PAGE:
Once again, Bridge has failed to inform its readers of any financial interests that its "guest" commentators or their employers have in the issue (or solution) in question. Is the "Michigan Infrastructure and Transportation Association" funded by transportation and road-building interests, by chance? That is a vital piece of information that we, the readers, must have before we can really weigh the value of what Mr. Nystrom has written.

And--FYI--on its website the Michigan Infrastructure and Transportation Association says that "We represent over 500 companies statewide who work on Michigan’s roads, bridges, underground and utility systems." Whatever its other virtues it might be, Mr. Nystrom's commentary seeks to advance his own self-interest.

By leaving it up to its readers to discover that, Bridge has (once again) let us down.

Bob
Mon, 05/13/2019 - 10:14am

Mike did a very nice job explaining the need for real transportation revenue. The only thing he misses - and I’m sure it was the need to meet a word requirement - is that Michigan needs to find a better way to fund transportation needs in the future. With electric vehicles, hybrids and better fuel efficiency a fuel tax simply does not raise road funding like it used to. Additionally, if we care about our drinking water, what happens when we flush the toilet and the future of the Great Lakes, we have to begin focusing on broader infrastructure investment. Guess where Michigan ranks nationally on infrastructure funding? Of course, we are dead last!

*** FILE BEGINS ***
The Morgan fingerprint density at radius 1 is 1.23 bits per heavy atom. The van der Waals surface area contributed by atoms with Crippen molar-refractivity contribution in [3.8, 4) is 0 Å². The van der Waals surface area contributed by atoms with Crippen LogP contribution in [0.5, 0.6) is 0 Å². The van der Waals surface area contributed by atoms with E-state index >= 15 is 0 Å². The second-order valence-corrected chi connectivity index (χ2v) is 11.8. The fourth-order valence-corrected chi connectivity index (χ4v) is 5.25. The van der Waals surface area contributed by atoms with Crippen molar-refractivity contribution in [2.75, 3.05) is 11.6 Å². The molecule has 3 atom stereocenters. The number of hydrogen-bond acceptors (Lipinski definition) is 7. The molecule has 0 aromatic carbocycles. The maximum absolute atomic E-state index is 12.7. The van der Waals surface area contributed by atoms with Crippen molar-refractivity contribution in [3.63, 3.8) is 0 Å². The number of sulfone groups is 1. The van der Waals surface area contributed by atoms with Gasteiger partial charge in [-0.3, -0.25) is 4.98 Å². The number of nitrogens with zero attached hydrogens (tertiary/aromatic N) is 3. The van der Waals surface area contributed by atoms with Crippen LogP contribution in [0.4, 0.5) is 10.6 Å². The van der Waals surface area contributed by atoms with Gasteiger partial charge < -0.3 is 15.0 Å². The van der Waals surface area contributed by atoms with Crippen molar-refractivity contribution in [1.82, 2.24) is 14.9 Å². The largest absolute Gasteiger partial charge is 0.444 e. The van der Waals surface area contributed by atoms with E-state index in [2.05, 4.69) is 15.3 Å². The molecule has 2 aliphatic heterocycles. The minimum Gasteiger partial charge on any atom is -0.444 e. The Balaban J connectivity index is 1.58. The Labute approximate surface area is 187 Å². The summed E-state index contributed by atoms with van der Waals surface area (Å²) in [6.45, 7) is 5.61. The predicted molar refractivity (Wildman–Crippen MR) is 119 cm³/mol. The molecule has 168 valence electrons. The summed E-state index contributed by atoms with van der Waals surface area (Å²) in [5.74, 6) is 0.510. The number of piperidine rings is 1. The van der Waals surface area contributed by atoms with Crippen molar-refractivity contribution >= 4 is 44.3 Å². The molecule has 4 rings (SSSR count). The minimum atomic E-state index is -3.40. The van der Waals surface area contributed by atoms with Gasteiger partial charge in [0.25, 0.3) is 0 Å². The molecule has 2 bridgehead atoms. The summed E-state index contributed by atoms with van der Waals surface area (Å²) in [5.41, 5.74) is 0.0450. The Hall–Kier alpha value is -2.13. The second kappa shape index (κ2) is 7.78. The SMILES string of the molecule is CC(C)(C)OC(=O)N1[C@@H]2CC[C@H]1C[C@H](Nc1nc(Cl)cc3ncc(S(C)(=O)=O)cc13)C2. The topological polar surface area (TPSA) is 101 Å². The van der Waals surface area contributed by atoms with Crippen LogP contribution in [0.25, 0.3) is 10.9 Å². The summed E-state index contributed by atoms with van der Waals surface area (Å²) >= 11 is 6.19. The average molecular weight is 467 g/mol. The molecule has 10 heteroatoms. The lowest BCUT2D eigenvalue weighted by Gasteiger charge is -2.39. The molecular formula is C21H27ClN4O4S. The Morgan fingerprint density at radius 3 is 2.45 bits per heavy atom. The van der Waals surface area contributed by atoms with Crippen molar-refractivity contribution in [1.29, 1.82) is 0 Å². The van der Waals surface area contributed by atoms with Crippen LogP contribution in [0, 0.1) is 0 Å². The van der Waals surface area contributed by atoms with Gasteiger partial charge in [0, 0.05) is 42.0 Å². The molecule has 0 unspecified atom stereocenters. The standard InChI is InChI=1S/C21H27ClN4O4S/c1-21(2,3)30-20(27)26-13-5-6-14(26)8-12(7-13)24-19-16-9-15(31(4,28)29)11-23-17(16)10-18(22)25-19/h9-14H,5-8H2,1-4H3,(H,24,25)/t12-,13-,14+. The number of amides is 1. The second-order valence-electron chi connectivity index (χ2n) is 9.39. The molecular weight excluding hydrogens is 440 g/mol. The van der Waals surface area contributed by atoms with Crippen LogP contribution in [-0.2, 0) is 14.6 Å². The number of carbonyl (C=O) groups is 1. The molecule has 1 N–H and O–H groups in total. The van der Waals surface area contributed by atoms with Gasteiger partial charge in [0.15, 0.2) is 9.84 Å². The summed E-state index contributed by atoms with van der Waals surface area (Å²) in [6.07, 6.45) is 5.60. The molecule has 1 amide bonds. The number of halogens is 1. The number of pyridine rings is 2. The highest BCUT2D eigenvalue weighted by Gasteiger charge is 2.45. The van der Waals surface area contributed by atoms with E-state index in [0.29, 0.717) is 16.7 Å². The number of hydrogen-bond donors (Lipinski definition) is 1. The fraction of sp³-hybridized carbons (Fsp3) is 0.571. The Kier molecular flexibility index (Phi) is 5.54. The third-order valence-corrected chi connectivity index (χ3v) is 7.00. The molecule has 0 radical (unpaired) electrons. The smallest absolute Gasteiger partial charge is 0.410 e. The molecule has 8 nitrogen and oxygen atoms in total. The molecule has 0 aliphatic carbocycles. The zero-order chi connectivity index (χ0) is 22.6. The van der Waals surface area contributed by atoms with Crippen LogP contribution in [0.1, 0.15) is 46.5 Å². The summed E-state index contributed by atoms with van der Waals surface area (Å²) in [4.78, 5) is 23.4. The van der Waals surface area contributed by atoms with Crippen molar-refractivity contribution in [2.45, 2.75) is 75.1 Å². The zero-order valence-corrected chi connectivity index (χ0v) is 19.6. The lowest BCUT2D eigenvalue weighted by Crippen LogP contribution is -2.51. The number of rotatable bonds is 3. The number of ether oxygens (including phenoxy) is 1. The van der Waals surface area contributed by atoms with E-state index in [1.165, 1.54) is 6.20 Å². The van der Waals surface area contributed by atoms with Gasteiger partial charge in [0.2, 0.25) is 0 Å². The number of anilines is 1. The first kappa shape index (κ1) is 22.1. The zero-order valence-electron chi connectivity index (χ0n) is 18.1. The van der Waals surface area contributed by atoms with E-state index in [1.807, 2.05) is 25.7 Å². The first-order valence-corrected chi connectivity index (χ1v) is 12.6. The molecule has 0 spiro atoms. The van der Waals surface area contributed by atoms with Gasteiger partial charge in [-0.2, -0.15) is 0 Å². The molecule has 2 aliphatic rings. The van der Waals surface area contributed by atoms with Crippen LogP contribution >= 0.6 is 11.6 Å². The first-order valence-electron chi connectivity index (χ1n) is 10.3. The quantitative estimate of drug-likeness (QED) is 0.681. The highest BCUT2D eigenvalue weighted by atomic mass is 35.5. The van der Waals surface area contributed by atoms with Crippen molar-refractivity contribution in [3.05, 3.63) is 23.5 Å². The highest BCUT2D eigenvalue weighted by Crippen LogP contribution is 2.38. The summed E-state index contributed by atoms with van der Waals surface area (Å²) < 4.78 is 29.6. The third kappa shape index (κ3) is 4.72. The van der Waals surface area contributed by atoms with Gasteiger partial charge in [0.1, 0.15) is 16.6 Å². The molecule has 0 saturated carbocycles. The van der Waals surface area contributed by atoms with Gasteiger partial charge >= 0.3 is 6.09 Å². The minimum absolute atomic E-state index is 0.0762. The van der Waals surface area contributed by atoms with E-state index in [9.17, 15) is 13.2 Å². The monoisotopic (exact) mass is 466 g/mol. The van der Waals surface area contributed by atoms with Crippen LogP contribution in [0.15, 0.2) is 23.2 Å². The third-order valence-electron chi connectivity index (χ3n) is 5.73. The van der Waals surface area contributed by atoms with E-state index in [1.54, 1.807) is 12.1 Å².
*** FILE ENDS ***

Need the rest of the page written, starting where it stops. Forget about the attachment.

Randy B
Mon, 05/13/2019 - 5:18pm

The writer kept referencing "Transportation Funds" and the need for more. This is a government slight of hand, because the monies ARE transportation funds. 40% of these funds go to public transportation, not roads. The State just wants you to believe that with all increases you will be helping roads. We can generate more road money by stopping the subsidies for public transportation. And yes, I am a horrible person because I hate poor people, blah, blah, blah....

Geoffrey Owen
Thu, 05/16/2019 - 12:45am

This was a good read. Too often the lobbyist is selling the snake oil but I found this informative and based on facts. As I was reading I was reminded of something my dad said back in the early 50s. A friend of his suggested they get in the business of orange barrels. He thought that a dumb idea at the time. I can see today that this will produce a real problem if and when we start spending real money on repairing Michigans roads. How to prioritize the work and maintain traffic flow.